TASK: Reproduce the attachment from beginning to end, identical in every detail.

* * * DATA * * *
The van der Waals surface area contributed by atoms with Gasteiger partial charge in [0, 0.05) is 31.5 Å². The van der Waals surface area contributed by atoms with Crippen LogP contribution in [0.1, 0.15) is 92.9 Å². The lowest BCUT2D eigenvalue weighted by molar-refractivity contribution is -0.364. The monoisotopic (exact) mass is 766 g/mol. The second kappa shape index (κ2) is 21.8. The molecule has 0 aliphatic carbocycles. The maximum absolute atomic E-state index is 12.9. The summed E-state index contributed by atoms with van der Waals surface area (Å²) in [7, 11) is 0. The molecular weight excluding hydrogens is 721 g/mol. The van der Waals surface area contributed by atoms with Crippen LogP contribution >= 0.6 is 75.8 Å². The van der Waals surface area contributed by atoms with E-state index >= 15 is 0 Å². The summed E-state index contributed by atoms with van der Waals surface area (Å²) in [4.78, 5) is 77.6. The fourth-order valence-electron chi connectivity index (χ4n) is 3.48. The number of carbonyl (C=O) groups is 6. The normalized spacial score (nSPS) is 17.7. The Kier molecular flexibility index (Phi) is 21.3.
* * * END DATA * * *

The van der Waals surface area contributed by atoms with Gasteiger partial charge in [0, 0.05) is 31.5 Å². The van der Waals surface area contributed by atoms with Crippen LogP contribution in [0.1, 0.15) is 92.9 Å². The lowest BCUT2D eigenvalue weighted by molar-refractivity contribution is -0.364. The monoisotopic (exact) mass is 766 g/mol. The second kappa shape index (κ2) is 21.8. The molecule has 0 aliphatic carbocycles. The maximum absolute atomic E-state index is 12.9. The summed E-state index contributed by atoms with van der Waals surface area (Å²) in [7, 11) is 0. The molecular weight excluding hydrogens is 721 g/mol. The van der Waals surface area contributed by atoms with Crippen LogP contribution >= 0.6 is 75.8 Å². The van der Waals surface area contributed by atoms with E-state index >= 15 is 0 Å². The summed E-state index contributed by atoms with van der Waals surface area (Å²) in [4.78, 5) is 77.6. The fourth-order valence-electron chi connectivity index (χ4n) is 3.48. The number of carbonyl (C=O) groups is 6. The normalized spacial score (nSPS) is 17.7. The Kier molecular flexibility index (Phi) is 21.3.